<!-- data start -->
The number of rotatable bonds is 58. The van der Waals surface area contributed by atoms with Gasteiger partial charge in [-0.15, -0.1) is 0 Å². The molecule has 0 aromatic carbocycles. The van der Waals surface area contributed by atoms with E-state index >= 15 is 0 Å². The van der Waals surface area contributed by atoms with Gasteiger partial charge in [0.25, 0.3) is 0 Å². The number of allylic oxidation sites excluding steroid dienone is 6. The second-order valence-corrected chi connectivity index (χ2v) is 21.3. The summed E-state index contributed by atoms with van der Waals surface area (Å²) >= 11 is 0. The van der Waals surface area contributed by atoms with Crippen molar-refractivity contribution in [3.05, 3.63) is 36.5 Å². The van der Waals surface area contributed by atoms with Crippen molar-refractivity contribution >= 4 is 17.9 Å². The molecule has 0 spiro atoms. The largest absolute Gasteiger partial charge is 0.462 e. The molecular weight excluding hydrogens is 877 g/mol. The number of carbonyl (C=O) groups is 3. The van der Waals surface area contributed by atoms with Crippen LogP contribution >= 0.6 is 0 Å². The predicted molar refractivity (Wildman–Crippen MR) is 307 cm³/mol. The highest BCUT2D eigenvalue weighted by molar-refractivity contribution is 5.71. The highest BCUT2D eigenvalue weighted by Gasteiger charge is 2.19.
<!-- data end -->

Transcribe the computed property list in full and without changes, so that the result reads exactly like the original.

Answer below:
The number of rotatable bonds is 58. The van der Waals surface area contributed by atoms with Gasteiger partial charge in [-0.15, -0.1) is 0 Å². The molecule has 0 aromatic carbocycles. The van der Waals surface area contributed by atoms with E-state index >= 15 is 0 Å². The van der Waals surface area contributed by atoms with Gasteiger partial charge in [0.25, 0.3) is 0 Å². The number of allylic oxidation sites excluding steroid dienone is 6. The second-order valence-corrected chi connectivity index (χ2v) is 21.3. The summed E-state index contributed by atoms with van der Waals surface area (Å²) >= 11 is 0. The van der Waals surface area contributed by atoms with Crippen molar-refractivity contribution in [3.05, 3.63) is 36.5 Å². The van der Waals surface area contributed by atoms with Crippen molar-refractivity contribution >= 4 is 17.9 Å². The molecule has 0 spiro atoms. The largest absolute Gasteiger partial charge is 0.462 e. The molecular weight excluding hydrogens is 877 g/mol. The number of carbonyl (C=O) groups is 3. The van der Waals surface area contributed by atoms with Crippen LogP contribution >= 0.6 is 0 Å². The predicted molar refractivity (Wildman–Crippen MR) is 307 cm³/mol. The highest BCUT2D eigenvalue weighted by molar-refractivity contribution is 5.71. The highest BCUT2D eigenvalue weighted by Gasteiger charge is 2.19.